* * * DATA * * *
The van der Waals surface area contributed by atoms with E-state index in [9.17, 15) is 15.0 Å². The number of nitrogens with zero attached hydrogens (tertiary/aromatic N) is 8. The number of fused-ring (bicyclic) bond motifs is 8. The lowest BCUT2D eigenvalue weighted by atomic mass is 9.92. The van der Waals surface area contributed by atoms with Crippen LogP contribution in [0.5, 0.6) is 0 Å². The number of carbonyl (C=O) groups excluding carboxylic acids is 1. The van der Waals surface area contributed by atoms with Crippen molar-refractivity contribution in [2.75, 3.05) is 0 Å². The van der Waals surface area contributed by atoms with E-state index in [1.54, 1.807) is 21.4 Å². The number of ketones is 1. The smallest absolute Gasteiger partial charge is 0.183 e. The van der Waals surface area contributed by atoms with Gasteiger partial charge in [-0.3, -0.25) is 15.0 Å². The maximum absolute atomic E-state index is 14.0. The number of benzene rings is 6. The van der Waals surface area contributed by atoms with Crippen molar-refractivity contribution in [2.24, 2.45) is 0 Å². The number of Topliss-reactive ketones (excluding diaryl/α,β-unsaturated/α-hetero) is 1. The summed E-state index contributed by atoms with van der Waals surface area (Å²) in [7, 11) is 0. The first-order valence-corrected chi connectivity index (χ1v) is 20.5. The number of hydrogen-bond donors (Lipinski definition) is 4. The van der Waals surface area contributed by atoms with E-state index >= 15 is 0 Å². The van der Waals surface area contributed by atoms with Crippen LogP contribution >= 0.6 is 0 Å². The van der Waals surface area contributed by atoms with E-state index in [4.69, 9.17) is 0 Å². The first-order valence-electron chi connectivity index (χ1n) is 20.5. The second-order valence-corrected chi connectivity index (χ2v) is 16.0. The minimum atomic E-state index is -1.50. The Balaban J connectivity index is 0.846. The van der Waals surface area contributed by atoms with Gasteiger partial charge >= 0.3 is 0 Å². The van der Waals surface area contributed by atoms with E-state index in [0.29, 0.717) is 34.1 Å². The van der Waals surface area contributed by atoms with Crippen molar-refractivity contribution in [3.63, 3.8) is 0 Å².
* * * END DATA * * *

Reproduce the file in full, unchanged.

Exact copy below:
The van der Waals surface area contributed by atoms with E-state index in [9.17, 15) is 15.0 Å². The number of nitrogens with zero attached hydrogens (tertiary/aromatic N) is 8. The number of fused-ring (bicyclic) bond motifs is 8. The lowest BCUT2D eigenvalue weighted by atomic mass is 9.92. The van der Waals surface area contributed by atoms with Crippen LogP contribution in [0.5, 0.6) is 0 Å². The number of carbonyl (C=O) groups excluding carboxylic acids is 1. The van der Waals surface area contributed by atoms with Crippen molar-refractivity contribution in [2.75, 3.05) is 0 Å². The van der Waals surface area contributed by atoms with E-state index in [1.54, 1.807) is 21.4 Å². The number of ketones is 1. The smallest absolute Gasteiger partial charge is 0.183 e. The van der Waals surface area contributed by atoms with Gasteiger partial charge in [-0.3, -0.25) is 15.0 Å². The maximum absolute atomic E-state index is 14.0. The number of benzene rings is 6. The van der Waals surface area contributed by atoms with Crippen molar-refractivity contribution in [2.24, 2.45) is 0 Å². The number of Topliss-reactive ketones (excluding diaryl/α,β-unsaturated/α-hetero) is 1. The summed E-state index contributed by atoms with van der Waals surface area (Å²) in [7, 11) is 0. The first-order valence-corrected chi connectivity index (χ1v) is 20.5. The number of hydrogen-bond donors (Lipinski definition) is 4. The van der Waals surface area contributed by atoms with E-state index >= 15 is 0 Å². The van der Waals surface area contributed by atoms with Crippen LogP contribution >= 0.6 is 0 Å². The van der Waals surface area contributed by atoms with E-state index in [4.69, 9.17) is 0 Å². The first-order valence-electron chi connectivity index (χ1n) is 20.5. The second-order valence-corrected chi connectivity index (χ2v) is 16.0. The minimum atomic E-state index is -1.50. The Balaban J connectivity index is 0.846. The van der Waals surface area contributed by atoms with Gasteiger partial charge >= 0.3 is 0 Å². The van der Waals surface area contributed by atoms with E-state index in [0.29, 0.717) is 34.1 Å². The van der Waals surface area contributed by atoms with Crippen molar-refractivity contribution in [3.63, 3.8) is 0 Å².